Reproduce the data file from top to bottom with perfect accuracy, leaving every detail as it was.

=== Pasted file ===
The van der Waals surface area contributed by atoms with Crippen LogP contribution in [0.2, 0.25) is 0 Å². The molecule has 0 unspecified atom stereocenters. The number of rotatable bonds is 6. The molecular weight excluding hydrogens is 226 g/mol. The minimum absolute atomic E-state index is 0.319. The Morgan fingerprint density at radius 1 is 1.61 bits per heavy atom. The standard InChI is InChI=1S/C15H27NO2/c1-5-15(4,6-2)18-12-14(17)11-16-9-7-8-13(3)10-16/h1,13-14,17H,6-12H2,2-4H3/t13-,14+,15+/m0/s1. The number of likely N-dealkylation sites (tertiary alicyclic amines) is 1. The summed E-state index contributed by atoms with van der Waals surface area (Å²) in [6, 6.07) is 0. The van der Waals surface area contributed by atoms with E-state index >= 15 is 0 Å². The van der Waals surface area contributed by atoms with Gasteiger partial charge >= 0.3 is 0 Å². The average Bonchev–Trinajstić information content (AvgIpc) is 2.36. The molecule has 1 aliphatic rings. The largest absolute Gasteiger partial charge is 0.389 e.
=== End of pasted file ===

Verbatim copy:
The van der Waals surface area contributed by atoms with Crippen LogP contribution in [0.2, 0.25) is 0 Å². The molecule has 0 unspecified atom stereocenters. The number of rotatable bonds is 6. The molecular weight excluding hydrogens is 226 g/mol. The minimum absolute atomic E-state index is 0.319. The Morgan fingerprint density at radius 1 is 1.61 bits per heavy atom. The standard InChI is InChI=1S/C15H27NO2/c1-5-15(4,6-2)18-12-14(17)11-16-9-7-8-13(3)10-16/h1,13-14,17H,6-12H2,2-4H3/t13-,14+,15+/m0/s1. The number of likely N-dealkylation sites (tertiary alicyclic amines) is 1. The summed E-state index contributed by atoms with van der Waals surface area (Å²) in [6, 6.07) is 0. The van der Waals surface area contributed by atoms with E-state index >= 15 is 0 Å². The van der Waals surface area contributed by atoms with Gasteiger partial charge >= 0.3 is 0 Å². The average Bonchev–Trinajstić information content (AvgIpc) is 2.36. The molecule has 1 aliphatic rings. The largest absolute Gasteiger partial charge is 0.389 e.